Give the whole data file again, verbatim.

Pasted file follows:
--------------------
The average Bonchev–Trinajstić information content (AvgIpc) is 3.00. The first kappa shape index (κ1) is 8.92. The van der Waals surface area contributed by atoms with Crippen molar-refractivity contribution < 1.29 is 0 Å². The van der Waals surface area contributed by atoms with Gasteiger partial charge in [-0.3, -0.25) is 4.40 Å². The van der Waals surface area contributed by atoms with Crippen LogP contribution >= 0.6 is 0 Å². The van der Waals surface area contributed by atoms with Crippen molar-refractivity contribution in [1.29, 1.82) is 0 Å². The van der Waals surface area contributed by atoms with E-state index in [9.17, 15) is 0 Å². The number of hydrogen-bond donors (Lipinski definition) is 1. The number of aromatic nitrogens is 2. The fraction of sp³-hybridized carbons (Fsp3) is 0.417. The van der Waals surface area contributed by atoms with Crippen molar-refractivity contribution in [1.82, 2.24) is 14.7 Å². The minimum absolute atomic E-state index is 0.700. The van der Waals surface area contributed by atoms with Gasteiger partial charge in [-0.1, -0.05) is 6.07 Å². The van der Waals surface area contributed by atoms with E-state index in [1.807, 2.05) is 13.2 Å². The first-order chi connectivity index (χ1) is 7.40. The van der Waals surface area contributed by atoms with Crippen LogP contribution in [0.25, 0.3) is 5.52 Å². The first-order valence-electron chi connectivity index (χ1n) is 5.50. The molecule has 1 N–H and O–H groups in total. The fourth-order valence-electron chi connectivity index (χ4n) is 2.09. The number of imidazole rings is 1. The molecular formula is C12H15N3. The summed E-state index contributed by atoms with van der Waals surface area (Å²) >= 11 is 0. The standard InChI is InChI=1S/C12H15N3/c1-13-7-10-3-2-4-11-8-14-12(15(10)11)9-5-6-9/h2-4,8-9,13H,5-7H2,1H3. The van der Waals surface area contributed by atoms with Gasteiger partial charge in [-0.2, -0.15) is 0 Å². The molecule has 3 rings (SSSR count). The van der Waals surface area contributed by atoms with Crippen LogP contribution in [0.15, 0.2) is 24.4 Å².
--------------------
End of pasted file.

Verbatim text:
The average Bonchev–Trinajstić information content (AvgIpc) is 3.00. The first kappa shape index (κ1) is 8.92. The van der Waals surface area contributed by atoms with Crippen molar-refractivity contribution < 1.29 is 0 Å². The van der Waals surface area contributed by atoms with Gasteiger partial charge in [-0.3, -0.25) is 4.40 Å². The van der Waals surface area contributed by atoms with Crippen LogP contribution >= 0.6 is 0 Å². The van der Waals surface area contributed by atoms with Crippen molar-refractivity contribution in [1.29, 1.82) is 0 Å². The van der Waals surface area contributed by atoms with E-state index in [9.17, 15) is 0 Å². The number of hydrogen-bond donors (Lipinski definition) is 1. The number of aromatic nitrogens is 2. The fraction of sp³-hybridized carbons (Fsp3) is 0.417. The van der Waals surface area contributed by atoms with Crippen molar-refractivity contribution in [1.82, 2.24) is 14.7 Å². The minimum absolute atomic E-state index is 0.700. The van der Waals surface area contributed by atoms with Gasteiger partial charge in [-0.1, -0.05) is 6.07 Å². The van der Waals surface area contributed by atoms with E-state index in [1.807, 2.05) is 13.2 Å². The first-order chi connectivity index (χ1) is 7.40. The van der Waals surface area contributed by atoms with Crippen LogP contribution in [0.25, 0.3) is 5.52 Å². The first-order valence-electron chi connectivity index (χ1n) is 5.50. The molecule has 1 N–H and O–H groups in total. The fourth-order valence-electron chi connectivity index (χ4n) is 2.09. The number of imidazole rings is 1. The molecular formula is C12H15N3. The summed E-state index contributed by atoms with van der Waals surface area (Å²) >= 11 is 0. The standard InChI is InChI=1S/C12H15N3/c1-13-7-10-3-2-4-11-8-14-12(15(10)11)9-5-6-9/h2-4,8-9,13H,5-7H2,1H3. The van der Waals surface area contributed by atoms with Gasteiger partial charge in [-0.2, -0.15) is 0 Å². The molecule has 3 rings (SSSR count). The van der Waals surface area contributed by atoms with Crippen LogP contribution in [0.15, 0.2) is 24.4 Å².